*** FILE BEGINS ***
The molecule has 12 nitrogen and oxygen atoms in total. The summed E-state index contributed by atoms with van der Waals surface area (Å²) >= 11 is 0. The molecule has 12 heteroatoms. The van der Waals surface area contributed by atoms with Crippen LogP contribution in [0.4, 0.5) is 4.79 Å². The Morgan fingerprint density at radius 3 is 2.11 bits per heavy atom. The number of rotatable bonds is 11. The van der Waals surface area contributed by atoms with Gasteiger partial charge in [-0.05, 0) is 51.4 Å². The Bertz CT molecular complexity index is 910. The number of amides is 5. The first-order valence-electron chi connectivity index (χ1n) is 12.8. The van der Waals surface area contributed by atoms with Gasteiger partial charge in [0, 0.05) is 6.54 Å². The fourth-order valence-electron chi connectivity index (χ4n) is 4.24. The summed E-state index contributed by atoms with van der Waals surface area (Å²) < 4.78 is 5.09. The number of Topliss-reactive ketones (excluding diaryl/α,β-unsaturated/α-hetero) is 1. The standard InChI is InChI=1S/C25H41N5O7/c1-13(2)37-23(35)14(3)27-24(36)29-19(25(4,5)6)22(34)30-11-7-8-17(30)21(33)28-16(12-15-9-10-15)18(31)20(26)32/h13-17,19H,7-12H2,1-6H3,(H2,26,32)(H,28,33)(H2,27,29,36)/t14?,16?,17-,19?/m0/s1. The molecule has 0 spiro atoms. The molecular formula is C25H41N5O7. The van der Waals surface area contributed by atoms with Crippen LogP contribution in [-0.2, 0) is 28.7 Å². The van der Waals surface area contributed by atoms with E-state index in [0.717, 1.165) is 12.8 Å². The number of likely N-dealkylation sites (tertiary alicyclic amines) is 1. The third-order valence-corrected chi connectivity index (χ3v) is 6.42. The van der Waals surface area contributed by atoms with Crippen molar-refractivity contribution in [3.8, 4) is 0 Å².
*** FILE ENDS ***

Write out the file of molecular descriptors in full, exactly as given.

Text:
The molecule has 12 nitrogen and oxygen atoms in total. The summed E-state index contributed by atoms with van der Waals surface area (Å²) >= 11 is 0. The molecule has 12 heteroatoms. The van der Waals surface area contributed by atoms with Crippen LogP contribution in [0.4, 0.5) is 4.79 Å². The Morgan fingerprint density at radius 3 is 2.11 bits per heavy atom. The number of rotatable bonds is 11. The van der Waals surface area contributed by atoms with Gasteiger partial charge in [-0.05, 0) is 51.4 Å². The Bertz CT molecular complexity index is 910. The number of amides is 5. The first-order valence-electron chi connectivity index (χ1n) is 12.8. The van der Waals surface area contributed by atoms with Gasteiger partial charge in [0, 0.05) is 6.54 Å². The fourth-order valence-electron chi connectivity index (χ4n) is 4.24. The summed E-state index contributed by atoms with van der Waals surface area (Å²) < 4.78 is 5.09. The number of Topliss-reactive ketones (excluding diaryl/α,β-unsaturated/α-hetero) is 1. The standard InChI is InChI=1S/C25H41N5O7/c1-13(2)37-23(35)14(3)27-24(36)29-19(25(4,5)6)22(34)30-11-7-8-17(30)21(33)28-16(12-15-9-10-15)18(31)20(26)32/h13-17,19H,7-12H2,1-6H3,(H2,26,32)(H,28,33)(H2,27,29,36)/t14?,16?,17-,19?/m0/s1. The molecule has 0 spiro atoms. The molecular formula is C25H41N5O7. The van der Waals surface area contributed by atoms with Crippen LogP contribution in [-0.2, 0) is 28.7 Å². The van der Waals surface area contributed by atoms with E-state index in [0.717, 1.165) is 12.8 Å². The number of likely N-dealkylation sites (tertiary alicyclic amines) is 1. The third-order valence-corrected chi connectivity index (χ3v) is 6.42. The van der Waals surface area contributed by atoms with Crippen molar-refractivity contribution in [3.8, 4) is 0 Å².